Cancer Immunology, Immunotherapy

, Volume 57, Issue 8, pp 1115–1124

The effect of anti-VEGF therapy on immature myeloid cell and dendritic cells in cancer patients


  • Takuya Osada
    • Duke University Medical Center
  • Gabriel Chong
    • Duke University Medical Center
  • Robert Tansik
    • GlaxoSmithKline
  • Timothy Hong
    • Hartford Hospital
  • Neil Spector
    • Duke University Medical Center
  • Rakesh Kumar
    • GlaxoSmithKline
  • Herbert I. Hurwitz
    • Duke University Medical Center
  • Inderjit Dev
    • GlaxoSmithKline
  • Andrew B. Nixon
    • Duke University Medical Center
  • H. Kim Lyerly
    • Duke University Medical Center
  • Timothy Clay
    • Duke University Medical Center
    • Duke University Medical Center
Original Article

DOI: 10.1007/s00262-007-0441-x

Cite this article as:
Osada, T., Chong, G., Tansik, R. et al. Cancer Immunol Immunother (2008) 57: 1115. doi:10.1007/s00262-007-0441-x


Impairment of dendritic cells (DC), the most effective activators of anticancer immune responses, is one mechanism for defective antitumor immunity, but the causes of DC impairment are incompletely understood. We evaluated the association of impaired DC differentiation with angiogenesis-associated molecules D-dimer, vascular endothelial growth factor (VEGF), urokinase plasminogen activator (uPA), and plasminogen activator inhibitor (PAI-1) in peripheral blood from 41 patients with lung, breast, and colorectal carcinoma. Subsequently, we studied the effect of administration of the anti-VEGF antibody (bevacizumab) on DC maturation and function in vivo. Compared with healthy volunteers, cancer patients had a bias toward the immunoregulatory DC2, had deficits in DC maturation after overnight in vitro culture, and had a significant increase in immature myeloid cell progenitors of DC (0.50 ± 0.31% vs. 0.32 ± 0.16% of peripheral blood mononuclear cells, respectively, P = 0.011). A positive correlation was found between the percentage of DC2 and PAI-1 (R = 0.50) and between immature myeloid cells and VEGF (R = 0.52). Bevacizumab administration to cancer patients was associated with a decrease in the accumulation of immature progenitor cells (0.39 ± 0.30% vs. 0.27 ± 0.24%, P = 0.012) and induced a modest increase in the DC population in peripheral blood (0.47 ± 0.23% vs. 0.53 ± 0.30%). Moreover, anti-VEGF antibody treatment enhanced allo-stimulatory capacity of DC and T cell proliferation against recall antigens. These data suggest that DC differentiation is negatively associated with VEGF levels and may be one explanation for impaired anticancer immunity, especially in patients with advanced malignancies.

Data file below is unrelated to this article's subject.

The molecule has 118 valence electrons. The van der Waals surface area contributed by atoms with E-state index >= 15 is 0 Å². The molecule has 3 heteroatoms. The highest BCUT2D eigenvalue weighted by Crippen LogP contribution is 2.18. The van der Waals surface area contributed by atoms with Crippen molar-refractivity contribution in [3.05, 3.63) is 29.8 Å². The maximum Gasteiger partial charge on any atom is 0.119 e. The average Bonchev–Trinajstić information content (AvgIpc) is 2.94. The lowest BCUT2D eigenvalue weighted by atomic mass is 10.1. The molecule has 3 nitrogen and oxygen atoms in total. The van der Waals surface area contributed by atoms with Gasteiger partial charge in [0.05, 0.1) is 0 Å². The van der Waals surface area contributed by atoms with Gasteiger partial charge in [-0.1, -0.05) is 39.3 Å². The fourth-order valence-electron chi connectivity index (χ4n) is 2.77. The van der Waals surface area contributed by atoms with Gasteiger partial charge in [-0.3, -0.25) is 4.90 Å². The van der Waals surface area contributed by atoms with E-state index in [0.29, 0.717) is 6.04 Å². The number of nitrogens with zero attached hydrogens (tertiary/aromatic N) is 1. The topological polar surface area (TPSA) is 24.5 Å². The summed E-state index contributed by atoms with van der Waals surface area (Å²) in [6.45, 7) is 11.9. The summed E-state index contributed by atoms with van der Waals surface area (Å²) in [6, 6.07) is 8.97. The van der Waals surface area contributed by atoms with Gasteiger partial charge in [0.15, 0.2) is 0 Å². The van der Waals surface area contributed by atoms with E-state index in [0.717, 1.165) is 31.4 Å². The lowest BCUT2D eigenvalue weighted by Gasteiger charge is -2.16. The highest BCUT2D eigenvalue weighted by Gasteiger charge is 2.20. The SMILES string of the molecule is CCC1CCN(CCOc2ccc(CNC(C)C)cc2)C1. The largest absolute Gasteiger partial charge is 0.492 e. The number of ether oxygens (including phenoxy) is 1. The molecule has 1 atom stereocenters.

Dendritic cellImmature myeloid cellVEGFCancerImmunity

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© Springer-Verlag 2008